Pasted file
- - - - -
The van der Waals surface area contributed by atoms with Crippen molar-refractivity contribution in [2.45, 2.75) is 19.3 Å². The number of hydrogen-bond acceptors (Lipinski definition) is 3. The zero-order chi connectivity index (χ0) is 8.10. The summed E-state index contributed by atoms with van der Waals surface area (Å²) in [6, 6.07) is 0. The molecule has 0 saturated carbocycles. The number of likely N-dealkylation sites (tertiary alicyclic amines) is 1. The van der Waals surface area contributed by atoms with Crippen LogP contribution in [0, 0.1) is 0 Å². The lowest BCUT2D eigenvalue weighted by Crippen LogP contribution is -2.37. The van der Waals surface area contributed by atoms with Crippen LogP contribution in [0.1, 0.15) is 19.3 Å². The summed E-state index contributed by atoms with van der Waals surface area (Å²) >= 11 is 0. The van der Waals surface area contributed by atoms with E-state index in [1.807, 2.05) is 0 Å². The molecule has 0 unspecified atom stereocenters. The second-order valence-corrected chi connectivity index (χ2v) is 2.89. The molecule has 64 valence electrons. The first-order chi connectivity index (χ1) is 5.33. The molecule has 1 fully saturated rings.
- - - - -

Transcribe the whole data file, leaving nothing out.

The van der Waals surface area contributed by atoms with Crippen molar-refractivity contribution in [2.45, 2.75) is 19.3 Å². The number of hydrogen-bond acceptors (Lipinski definition) is 3. The zero-order chi connectivity index (χ0) is 8.10. The summed E-state index contributed by atoms with van der Waals surface area (Å²) in [6, 6.07) is 0. The molecule has 0 saturated carbocycles. The number of likely N-dealkylation sites (tertiary alicyclic amines) is 1. The van der Waals surface area contributed by atoms with Crippen LogP contribution in [0, 0.1) is 0 Å². The lowest BCUT2D eigenvalue weighted by Crippen LogP contribution is -2.37. The van der Waals surface area contributed by atoms with Crippen LogP contribution in [0.1, 0.15) is 19.3 Å². The summed E-state index contributed by atoms with van der Waals surface area (Å²) >= 11 is 0. The van der Waals surface area contributed by atoms with E-state index in [1.807, 2.05) is 0 Å². The molecule has 0 unspecified atom stereocenters. The second-order valence-corrected chi connectivity index (χ2v) is 2.89. The molecule has 64 valence electrons. The first-order chi connectivity index (χ1) is 5.33. The molecule has 1 fully saturated rings.